I don't deal with sheet music especially well. I can read it, but excruciatingly slowly. Put me at a piano, and I can pick out -- with one finger, at great and usually boring length -- the notes, although I will have absolutely no idea of the timing, and it won't sound like music unless I've heard the song before.

I can recognize some of it from half a mile away. This is Chopin. I have no idea what it is or what it sounds like; I'm not the guy who could 'read' records by looking at the grooves. Pretty much everything by Chopin looks like that to me, with a strong running pattern throughout the page. The repeats are long, but not too long, and the motifs are prominent. Some of it is messier than others, with spotty patches of other patterns breaking through around the main one, but pretty much all of it, if I step back and see the page as a series of intertwining functions instead of a spatter of individual notes, looks like it has a path.

Compare Beethoven. There are some patches of pattern there, in what the title informs me is Für Elise as if I am going to know, but it changes too rapidly to be visible from squinting-at-a-thumbnail distance. The repeats are either very short and never cycle more than a couple of times, or they're so long they don't fit on one page and can't be visually compared.

I don't mind Beethoven. I mostly don't mind the Classical and Romantic composers, although I couldn't pick them out of a lineup, aurally. Unless it's a super-famous piece, like Beethoven's Fifth Symphony, I will have no idea what the hell I'm listening to, other than it's kind of pretty and interesting.
It works with pop composers too, if the composer is distinctive enough. Once upon a time, I was a miserable failure at teaching myself to play the guitar. I have a variety of brain-quirks around music that, while interesting, were not conducive to figuring things out without help; one of them is that, as mentioned above, I can't reproduce anything I haven't heard before, because sheet music means nearly nothing to me and even counting doesn't help me figure out how the lengths of the notes fit together. Most lesson books have folk music in them, and after establishing that no, I don't fucking know how "Sweet Aura Lee" is supposed to sound, I broke down and bought one that was nothing but the Beatles, whom I've been hearing since shortly before my conception.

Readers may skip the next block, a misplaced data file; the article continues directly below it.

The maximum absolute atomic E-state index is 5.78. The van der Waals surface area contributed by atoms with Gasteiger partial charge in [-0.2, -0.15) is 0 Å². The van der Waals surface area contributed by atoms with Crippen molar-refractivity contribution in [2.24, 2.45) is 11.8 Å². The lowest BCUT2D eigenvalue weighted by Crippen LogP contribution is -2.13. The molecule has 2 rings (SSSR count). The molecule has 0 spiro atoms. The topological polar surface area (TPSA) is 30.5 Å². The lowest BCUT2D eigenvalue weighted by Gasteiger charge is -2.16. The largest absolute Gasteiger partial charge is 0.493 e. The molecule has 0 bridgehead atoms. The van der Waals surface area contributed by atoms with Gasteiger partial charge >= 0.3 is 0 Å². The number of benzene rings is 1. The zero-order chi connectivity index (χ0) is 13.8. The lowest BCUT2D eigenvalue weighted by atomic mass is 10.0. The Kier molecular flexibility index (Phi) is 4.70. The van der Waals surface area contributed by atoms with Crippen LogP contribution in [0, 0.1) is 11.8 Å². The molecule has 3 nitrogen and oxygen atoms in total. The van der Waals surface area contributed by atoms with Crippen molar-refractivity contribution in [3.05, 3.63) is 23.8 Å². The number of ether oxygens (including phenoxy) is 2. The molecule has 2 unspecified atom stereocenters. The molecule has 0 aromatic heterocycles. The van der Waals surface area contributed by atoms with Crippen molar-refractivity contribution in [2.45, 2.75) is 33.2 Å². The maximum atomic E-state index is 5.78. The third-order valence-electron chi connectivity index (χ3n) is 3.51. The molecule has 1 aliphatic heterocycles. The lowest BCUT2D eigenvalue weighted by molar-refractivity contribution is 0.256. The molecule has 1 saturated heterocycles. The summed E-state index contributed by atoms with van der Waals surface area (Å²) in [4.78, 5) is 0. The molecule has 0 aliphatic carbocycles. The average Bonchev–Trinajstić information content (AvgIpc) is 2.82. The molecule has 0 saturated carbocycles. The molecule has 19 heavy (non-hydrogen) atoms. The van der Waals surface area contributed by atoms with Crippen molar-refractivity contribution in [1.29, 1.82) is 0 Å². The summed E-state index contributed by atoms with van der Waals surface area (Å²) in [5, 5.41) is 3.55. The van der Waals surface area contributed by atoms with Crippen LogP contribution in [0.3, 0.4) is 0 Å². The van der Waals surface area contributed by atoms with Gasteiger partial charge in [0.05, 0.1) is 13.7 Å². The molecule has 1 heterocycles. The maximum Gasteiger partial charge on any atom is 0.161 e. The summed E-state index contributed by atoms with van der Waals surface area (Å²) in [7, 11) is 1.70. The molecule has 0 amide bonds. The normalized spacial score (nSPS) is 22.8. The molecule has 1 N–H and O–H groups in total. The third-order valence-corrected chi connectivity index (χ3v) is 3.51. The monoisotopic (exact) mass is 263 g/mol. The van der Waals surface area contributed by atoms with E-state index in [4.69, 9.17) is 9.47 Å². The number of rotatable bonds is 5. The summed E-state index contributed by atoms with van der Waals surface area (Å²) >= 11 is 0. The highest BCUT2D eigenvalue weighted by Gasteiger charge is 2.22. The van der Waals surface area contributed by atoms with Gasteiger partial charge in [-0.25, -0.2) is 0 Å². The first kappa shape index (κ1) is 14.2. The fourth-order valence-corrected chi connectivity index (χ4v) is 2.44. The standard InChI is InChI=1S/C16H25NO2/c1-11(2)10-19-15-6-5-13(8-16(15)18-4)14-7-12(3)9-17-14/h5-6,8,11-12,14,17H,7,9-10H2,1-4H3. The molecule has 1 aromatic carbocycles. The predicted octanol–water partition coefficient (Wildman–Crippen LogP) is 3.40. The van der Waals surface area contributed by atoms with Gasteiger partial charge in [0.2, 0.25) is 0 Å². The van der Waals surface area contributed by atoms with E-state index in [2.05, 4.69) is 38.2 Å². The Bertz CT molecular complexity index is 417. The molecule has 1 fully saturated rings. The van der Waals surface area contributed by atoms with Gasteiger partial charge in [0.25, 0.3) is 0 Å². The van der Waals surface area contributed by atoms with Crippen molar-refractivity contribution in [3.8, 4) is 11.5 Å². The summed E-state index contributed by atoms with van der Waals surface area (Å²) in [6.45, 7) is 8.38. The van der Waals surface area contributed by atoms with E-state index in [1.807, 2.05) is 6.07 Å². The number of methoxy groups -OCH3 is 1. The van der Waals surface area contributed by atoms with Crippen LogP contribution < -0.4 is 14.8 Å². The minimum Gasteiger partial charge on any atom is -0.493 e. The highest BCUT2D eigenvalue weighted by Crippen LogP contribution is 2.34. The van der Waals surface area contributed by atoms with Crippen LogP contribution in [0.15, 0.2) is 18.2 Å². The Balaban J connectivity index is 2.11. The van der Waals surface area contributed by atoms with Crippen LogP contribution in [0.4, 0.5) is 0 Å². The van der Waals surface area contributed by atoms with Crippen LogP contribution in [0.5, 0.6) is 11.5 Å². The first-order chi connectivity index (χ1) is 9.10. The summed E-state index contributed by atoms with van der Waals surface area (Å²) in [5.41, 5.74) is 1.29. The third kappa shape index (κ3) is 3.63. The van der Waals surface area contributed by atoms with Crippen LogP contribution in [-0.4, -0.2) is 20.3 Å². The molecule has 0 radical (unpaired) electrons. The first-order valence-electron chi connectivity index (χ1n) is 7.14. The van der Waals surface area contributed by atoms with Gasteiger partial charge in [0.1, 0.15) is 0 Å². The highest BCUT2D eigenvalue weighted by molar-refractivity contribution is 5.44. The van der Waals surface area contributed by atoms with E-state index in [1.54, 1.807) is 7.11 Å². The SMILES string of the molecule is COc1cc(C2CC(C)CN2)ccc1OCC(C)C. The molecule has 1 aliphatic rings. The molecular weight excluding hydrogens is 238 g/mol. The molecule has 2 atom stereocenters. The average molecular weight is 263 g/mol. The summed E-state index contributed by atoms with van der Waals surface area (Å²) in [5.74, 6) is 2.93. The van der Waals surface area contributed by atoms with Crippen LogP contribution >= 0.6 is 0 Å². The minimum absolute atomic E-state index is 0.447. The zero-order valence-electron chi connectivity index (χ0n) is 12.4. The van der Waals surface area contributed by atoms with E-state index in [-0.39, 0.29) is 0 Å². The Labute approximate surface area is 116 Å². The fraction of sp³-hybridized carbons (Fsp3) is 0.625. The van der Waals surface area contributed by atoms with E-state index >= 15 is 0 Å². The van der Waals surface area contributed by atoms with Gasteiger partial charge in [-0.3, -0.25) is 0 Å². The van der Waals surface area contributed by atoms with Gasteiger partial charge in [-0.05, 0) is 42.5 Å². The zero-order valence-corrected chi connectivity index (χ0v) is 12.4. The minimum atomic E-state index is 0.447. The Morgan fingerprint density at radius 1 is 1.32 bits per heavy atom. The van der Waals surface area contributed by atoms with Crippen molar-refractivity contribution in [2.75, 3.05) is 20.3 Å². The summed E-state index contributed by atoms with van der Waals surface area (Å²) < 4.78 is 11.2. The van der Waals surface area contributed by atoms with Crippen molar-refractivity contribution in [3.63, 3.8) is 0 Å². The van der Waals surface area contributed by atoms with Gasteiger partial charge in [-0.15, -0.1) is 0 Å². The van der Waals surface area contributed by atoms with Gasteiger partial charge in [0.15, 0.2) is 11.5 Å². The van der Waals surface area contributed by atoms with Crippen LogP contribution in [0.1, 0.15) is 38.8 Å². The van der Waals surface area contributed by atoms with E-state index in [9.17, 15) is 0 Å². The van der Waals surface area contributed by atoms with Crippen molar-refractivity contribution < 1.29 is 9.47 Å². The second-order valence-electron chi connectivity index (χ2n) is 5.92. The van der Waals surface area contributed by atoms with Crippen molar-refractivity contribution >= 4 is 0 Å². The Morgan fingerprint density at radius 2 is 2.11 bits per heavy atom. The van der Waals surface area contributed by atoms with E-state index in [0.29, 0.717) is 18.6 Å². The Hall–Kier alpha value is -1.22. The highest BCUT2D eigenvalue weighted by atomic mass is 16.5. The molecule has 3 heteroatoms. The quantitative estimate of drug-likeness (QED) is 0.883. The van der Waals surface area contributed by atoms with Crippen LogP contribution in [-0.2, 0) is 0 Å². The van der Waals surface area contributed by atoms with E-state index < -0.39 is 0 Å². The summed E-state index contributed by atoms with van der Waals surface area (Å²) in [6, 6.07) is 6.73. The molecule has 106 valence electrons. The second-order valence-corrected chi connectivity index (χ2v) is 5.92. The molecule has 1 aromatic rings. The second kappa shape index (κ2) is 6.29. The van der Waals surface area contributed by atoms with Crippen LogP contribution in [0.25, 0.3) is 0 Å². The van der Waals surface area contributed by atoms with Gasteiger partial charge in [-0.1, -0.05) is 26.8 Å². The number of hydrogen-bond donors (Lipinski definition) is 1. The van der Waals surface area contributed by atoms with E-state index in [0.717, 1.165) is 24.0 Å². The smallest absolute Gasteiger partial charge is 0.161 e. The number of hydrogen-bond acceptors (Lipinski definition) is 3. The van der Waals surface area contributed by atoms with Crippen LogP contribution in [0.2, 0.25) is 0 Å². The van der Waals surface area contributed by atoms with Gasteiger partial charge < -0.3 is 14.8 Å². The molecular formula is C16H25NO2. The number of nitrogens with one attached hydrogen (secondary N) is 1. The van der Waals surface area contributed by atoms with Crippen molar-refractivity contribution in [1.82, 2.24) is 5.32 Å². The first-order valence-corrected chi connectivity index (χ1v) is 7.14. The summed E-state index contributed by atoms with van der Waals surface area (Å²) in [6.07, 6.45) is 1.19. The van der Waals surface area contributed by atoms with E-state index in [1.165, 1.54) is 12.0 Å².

Just flipping through the book, I can tell which songs are by John Lennon, and which ones are by Paul McCartney. Everything either one did for the Beatles is officially credited to both, a handshake deal from the very beginning that both of them actually honored even when they hated each other for a while there, but they look very different when written down. (Complicated somewhat by the fact that neither of them were doing the writing -- they were all more or less self-taught and didn't read sheet music. So far as I know, Macca still really doesn't. Their producer, a classically-trained musician, did the writing if they needed to give anything to session musicians.) The things McCartney writes all either sit on a rolling sequence or hang from one; Lennon is not as predictable.

It carries over to purely-aural identification at times. Shiina Ringo is a big fan of Lennon, as is Ozzy Osbourne. Paul Doucette sounds like a much pointier Paul McCartney. And Rob Thomas has developed a tendency to channel Michael Hutchence.

I'm not really surprised at all this, being as I do most of my deductions and people-reading through what is essentially a lot of very complicated analogies, but it apparently weirds other people out when I take a blind stab at guessing something and turn out to be right. I do it a lot with languages, but occasionally I get some really impressive hits on other things.